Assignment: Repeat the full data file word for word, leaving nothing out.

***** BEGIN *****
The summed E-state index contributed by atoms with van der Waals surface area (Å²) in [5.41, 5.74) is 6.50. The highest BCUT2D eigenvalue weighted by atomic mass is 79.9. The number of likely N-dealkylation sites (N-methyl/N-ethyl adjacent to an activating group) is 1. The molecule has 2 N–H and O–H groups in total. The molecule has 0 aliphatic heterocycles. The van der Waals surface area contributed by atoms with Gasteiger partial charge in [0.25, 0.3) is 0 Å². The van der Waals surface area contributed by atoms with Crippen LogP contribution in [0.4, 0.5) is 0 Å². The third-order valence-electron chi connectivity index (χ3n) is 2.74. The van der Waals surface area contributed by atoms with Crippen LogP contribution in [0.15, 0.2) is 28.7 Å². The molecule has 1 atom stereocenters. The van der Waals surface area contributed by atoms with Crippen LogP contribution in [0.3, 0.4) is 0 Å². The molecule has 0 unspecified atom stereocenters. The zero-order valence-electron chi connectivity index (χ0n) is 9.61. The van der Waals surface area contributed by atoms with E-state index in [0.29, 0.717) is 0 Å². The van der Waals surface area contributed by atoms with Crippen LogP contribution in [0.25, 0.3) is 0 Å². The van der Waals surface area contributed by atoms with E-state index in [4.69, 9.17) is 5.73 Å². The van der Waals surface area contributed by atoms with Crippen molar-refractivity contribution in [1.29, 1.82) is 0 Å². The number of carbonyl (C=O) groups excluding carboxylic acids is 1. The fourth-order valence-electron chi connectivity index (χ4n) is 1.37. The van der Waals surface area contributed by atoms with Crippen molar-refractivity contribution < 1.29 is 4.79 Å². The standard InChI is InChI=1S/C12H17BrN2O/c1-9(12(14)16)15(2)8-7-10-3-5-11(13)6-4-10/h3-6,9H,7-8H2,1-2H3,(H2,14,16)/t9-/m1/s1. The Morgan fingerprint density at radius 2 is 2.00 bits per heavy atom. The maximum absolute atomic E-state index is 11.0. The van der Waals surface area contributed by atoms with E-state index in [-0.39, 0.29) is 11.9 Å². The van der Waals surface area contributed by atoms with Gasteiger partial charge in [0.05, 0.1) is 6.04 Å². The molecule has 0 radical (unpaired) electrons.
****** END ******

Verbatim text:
The summed E-state index contributed by atoms with van der Waals surface area (Å²) in [5.41, 5.74) is 6.50. The highest BCUT2D eigenvalue weighted by atomic mass is 79.9. The number of likely N-dealkylation sites (N-methyl/N-ethyl adjacent to an activating group) is 1. The molecule has 2 N–H and O–H groups in total. The molecule has 0 aliphatic heterocycles. The van der Waals surface area contributed by atoms with Gasteiger partial charge in [0.25, 0.3) is 0 Å². The van der Waals surface area contributed by atoms with Crippen LogP contribution in [0.4, 0.5) is 0 Å². The third-order valence-electron chi connectivity index (χ3n) is 2.74. The van der Waals surface area contributed by atoms with Crippen LogP contribution in [0.15, 0.2) is 28.7 Å². The molecule has 1 atom stereocenters. The van der Waals surface area contributed by atoms with Crippen LogP contribution in [0.3, 0.4) is 0 Å². The molecule has 0 unspecified atom stereocenters. The zero-order valence-electron chi connectivity index (χ0n) is 9.61. The van der Waals surface area contributed by atoms with E-state index in [0.29, 0.717) is 0 Å². The van der Waals surface area contributed by atoms with Crippen LogP contribution in [0.25, 0.3) is 0 Å². The van der Waals surface area contributed by atoms with E-state index in [4.69, 9.17) is 5.73 Å². The van der Waals surface area contributed by atoms with Crippen molar-refractivity contribution in [1.29, 1.82) is 0 Å². The number of carbonyl (C=O) groups excluding carboxylic acids is 1. The fourth-order valence-electron chi connectivity index (χ4n) is 1.37. The van der Waals surface area contributed by atoms with Crippen molar-refractivity contribution < 1.29 is 4.79 Å². The standard InChI is InChI=1S/C12H17BrN2O/c1-9(12(14)16)15(2)8-7-10-3-5-11(13)6-4-10/h3-6,9H,7-8H2,1-2H3,(H2,14,16)/t9-/m1/s1. The Morgan fingerprint density at radius 2 is 2.00 bits per heavy atom. The maximum absolute atomic E-state index is 11.0. The van der Waals surface area contributed by atoms with E-state index in [-0.39, 0.29) is 11.9 Å². The van der Waals surface area contributed by atoms with Gasteiger partial charge in [0.05, 0.1) is 6.04 Å². The molecule has 0 radical (unpaired) electrons.